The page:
A receptor activated by substances formed from omega-3 fatty acids plays a vital role in preventing inflammation in blood vessels and reducing atherosclerosis, a new study from Karolinska Institutet in Sweden published in The Journal of Clinical Investigation reports.The discovery can pave the way for new strategies for treating and preventing cardiovascular disease using omega-3 fatty acids.
Stockholm, Dec 18, 2021.- Cardiovascular disease is the most common cause of death globally and a serious public health problem. Atherosclerosis is associated with chronic inflammation in the blood vessels. Inflammation a is normally controlled by stop signals called resolvins, which switch off the inflammation and stimulate tissue healing and repair through a process called resolution of inflammation. Resolvins are formed from omega-3 fatty acids and bind to and activate a receptor called GPR32.
«We’ve found that this receptor is dysregulated in atherosclerosis, indicating a disruption in the body’s natural healing processes,» says the study’s first author Hildur Arnardottir, assistant professor at the Department of Medicine, Solna, Karolinska Institutet. «This discovery can pave the way for completely new strategies for treating and preventing atherosclerosis by arresting inflammation in the blood vessels, while also turning on the body’s healing processes with the help of omega-3 fatty acids, for example.»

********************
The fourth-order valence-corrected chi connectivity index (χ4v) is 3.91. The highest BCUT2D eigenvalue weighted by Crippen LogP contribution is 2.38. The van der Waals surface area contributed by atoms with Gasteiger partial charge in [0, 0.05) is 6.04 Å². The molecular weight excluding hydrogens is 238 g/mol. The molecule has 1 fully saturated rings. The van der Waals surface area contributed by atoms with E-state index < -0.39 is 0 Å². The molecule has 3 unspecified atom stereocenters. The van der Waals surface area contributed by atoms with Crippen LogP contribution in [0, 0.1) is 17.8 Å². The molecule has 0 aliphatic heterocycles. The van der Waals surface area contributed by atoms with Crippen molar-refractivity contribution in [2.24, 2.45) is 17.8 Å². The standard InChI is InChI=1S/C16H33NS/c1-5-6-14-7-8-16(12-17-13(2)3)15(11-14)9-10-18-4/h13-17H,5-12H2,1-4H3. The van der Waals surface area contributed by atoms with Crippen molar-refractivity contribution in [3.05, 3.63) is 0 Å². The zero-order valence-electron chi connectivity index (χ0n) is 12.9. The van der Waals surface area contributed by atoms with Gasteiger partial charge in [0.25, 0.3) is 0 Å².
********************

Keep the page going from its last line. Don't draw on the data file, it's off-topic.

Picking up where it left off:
The new study shows that signalling via the receptor actively stops inflammation in atherosclerotic blood vessels and stimulates healing. The researchers have studied atherosclerotic plaque and created a new experimental model with an over-expressed GPR32 receptor. The GPR32 receptor counteracted atherosclerosis and inflammation in the blood vessels, and resolvins that activate GPR32 enhanced the effect.
«We’ll now be studying the mechanisms behind the failed management of inflammation in the blood vessels and how omega-3 mediated stop signals can be used to treat atherosclerosis,» says the study’s last author Magnus Bäck, senior consultant cardiologist and professor at the Department of Medicine, Solna, Karolinska Institutet.
The study was mainly financed by the Swedish Research Council, the Swedish Heart-Lung Foundation, King Gustaf V and Queen Victoria’s Foundation of Freemasons and Region Stockholm. There are no reported conflicts of interest.